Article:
Comment


      Originally posted by tomsonite View Post
      You obviously have never spoken to any researcher about their career in detail. The "funded career" researchers "enjoy" so much is, more often than not, funded by grants that they have to write and acquire themselves. This takes an absurd amount of time and is quite stressful, because if they don't secure grants, they don't get research done. Often times, especially at big universities, researchers must publish X number of papers, posters, or presentations each year just to keep their jobs. However, between teaching, grant writing, and the constraints of an academic calendar little time is left to do actual research. And because many researchers must reach a quota, sometimes they publish whatever they can just to reach their quota, which takes away from time that could be spent doing more valuable research.
      The other point I left out was IRBs and regulatory bodies. "None" of the researchers fight to get their results to people? Really? None? How do you know that? I know plenty of researchers that have had to propose, re-write and re-propose, re-write and re-propose again before getting a study approved, and by the time you go through all of that to approve a study, it isn't the original design you had hoped for. Sometimes the opposite problem exists, where a study gets approved right away, but not enough people are available to staff the study, there are facility problems, etc, and a study dies.

      Many scientists do care that people are "ready to die to try." One researcher is very vocal about how he thinks "right to try" laws should be passed where people could volunteer for studies if they understand the implications of risking it all.

      I am not someone with a SCI, but I am an aspiring scientist. All of these things frustrate me, though I know not nearly as much as they frustrate you. However, I would encourage you to look more into the process of how research gets done. If you haven't already, order and read Don't Call it a Miracle from the Reeve Foundation's web site. Its available in a bunch of different formats and is free. Its a good explanation about how many scientists get caught in the never ending loop of keeping their careers afloat with grants, teaching, and rinky-dink studies just to make publication quotas.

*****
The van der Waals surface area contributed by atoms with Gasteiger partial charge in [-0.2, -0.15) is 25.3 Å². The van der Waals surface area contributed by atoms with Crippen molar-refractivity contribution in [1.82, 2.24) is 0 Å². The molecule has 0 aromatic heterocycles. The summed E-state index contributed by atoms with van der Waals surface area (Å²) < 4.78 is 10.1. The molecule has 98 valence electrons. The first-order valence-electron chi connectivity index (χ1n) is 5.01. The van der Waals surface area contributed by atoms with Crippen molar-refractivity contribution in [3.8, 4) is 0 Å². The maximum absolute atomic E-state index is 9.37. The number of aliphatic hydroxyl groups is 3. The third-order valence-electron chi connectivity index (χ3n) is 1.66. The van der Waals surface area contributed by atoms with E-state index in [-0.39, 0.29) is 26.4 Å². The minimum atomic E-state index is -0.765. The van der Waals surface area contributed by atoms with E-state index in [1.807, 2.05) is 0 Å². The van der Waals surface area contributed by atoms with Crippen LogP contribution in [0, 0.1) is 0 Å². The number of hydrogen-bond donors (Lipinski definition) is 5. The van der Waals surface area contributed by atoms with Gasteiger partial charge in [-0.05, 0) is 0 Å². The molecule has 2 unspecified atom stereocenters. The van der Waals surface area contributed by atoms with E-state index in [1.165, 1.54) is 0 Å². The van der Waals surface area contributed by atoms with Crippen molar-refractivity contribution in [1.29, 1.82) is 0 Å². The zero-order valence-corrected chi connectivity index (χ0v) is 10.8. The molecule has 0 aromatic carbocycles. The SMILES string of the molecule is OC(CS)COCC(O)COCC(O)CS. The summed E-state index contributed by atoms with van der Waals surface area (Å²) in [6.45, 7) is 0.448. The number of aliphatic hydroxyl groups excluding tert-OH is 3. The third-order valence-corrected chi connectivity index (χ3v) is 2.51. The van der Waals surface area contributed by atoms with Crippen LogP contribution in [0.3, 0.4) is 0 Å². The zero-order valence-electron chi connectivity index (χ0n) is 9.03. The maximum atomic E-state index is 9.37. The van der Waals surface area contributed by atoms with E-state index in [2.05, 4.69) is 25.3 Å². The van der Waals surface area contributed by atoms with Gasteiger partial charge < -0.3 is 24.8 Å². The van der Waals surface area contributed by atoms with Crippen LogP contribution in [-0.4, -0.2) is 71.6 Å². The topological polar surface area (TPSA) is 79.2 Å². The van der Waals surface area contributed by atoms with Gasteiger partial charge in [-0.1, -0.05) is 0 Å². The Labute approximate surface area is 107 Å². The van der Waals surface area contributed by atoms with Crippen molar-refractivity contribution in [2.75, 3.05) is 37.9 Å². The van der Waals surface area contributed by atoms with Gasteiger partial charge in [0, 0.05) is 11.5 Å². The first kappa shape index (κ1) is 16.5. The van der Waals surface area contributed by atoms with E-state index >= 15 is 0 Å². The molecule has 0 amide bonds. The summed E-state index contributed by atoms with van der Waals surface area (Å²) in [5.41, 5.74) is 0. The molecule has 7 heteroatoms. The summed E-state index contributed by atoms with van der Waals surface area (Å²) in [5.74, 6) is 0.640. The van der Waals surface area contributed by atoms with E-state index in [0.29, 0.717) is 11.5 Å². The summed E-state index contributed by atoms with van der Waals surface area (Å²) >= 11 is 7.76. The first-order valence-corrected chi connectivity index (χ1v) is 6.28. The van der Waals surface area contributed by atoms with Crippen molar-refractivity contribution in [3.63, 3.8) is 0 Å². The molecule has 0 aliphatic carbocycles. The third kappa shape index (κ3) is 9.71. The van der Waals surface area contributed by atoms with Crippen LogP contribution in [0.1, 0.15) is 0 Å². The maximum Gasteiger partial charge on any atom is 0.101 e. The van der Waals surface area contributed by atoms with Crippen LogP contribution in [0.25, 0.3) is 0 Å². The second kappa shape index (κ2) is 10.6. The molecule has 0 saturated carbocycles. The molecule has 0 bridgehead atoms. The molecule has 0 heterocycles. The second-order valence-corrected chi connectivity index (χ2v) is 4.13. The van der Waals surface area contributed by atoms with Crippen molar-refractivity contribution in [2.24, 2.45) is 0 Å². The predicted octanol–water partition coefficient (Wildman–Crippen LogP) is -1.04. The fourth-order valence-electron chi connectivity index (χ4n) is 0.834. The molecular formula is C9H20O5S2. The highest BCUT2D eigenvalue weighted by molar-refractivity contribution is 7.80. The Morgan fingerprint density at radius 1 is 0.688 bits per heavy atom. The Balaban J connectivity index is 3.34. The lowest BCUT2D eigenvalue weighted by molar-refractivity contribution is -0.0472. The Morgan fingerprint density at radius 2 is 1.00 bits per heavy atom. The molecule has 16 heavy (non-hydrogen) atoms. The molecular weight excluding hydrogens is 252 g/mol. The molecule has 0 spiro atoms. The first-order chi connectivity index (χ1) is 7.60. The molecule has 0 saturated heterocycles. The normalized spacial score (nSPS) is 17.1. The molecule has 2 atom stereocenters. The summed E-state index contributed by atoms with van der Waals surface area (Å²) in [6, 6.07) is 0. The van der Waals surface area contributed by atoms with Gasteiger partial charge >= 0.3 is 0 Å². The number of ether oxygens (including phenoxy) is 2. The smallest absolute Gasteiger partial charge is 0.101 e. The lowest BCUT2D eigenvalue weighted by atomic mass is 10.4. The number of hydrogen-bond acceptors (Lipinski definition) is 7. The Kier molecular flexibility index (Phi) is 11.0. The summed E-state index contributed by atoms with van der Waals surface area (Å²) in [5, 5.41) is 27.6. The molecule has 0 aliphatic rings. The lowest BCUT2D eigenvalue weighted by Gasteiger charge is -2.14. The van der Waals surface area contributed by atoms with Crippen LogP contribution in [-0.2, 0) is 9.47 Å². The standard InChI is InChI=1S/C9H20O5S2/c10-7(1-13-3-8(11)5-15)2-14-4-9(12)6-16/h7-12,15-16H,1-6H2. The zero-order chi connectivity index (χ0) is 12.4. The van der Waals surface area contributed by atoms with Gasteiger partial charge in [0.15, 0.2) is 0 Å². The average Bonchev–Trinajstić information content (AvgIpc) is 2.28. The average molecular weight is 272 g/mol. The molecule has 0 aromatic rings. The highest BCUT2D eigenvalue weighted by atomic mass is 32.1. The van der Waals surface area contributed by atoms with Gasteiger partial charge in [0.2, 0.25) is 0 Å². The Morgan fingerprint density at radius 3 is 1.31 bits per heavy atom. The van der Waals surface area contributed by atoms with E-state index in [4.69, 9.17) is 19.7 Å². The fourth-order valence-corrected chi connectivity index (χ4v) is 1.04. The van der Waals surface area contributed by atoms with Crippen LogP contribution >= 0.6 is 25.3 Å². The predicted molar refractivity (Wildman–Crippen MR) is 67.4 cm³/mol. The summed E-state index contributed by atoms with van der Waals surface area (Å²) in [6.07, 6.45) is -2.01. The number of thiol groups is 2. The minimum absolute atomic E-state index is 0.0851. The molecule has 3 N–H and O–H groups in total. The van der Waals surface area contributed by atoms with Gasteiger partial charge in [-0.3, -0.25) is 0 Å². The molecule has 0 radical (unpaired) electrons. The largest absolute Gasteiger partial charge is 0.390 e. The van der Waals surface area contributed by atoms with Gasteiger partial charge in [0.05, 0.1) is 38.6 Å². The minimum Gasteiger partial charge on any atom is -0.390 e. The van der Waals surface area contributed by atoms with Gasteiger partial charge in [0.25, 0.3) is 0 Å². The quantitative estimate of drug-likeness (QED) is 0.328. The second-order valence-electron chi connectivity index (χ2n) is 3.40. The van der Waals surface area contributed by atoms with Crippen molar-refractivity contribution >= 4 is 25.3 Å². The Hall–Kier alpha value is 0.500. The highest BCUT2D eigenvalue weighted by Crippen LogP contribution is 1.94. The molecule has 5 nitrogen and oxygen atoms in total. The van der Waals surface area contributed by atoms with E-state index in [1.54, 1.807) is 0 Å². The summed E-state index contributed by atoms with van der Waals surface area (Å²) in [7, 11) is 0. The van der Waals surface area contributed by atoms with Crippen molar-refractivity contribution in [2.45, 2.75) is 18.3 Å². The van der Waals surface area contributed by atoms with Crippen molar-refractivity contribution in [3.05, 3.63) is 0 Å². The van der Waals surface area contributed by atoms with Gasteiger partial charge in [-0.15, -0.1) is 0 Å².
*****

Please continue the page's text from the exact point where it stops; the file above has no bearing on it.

If you want to make a difference, contact lawmakers about getting right-to-try laws passed. Contact university presidents and tell them they need to change the system by which they rate their researchers so the scientists can actually get something done. Learn about the hurdles that exist with scientific dissemination and why its so tough to get therapies from the lab to the clinic.

      I believe if a researcher wants to get into this field, they should view it as a responsibility to get something done for the population they are trying to serve. That's how I view it and while many scientists don't think about it like that, many do as well. But it is not nearly as simple as you make it sound and statements like yours only fracture the community even more and hurt progress.
      What you say is reasonable and true in many cases. I just think in the end you have been a little too hard with Dlevy, so let me post something on his side:

      "Something is rotten in the state of biomedical research. Everyone who works in the field knows this on some level. We applaud presentations by colleagues at conferences, hoping that they will extend the same courtesy to us, but we know in our hearts that the majority or even the vast majority of our research claims are false.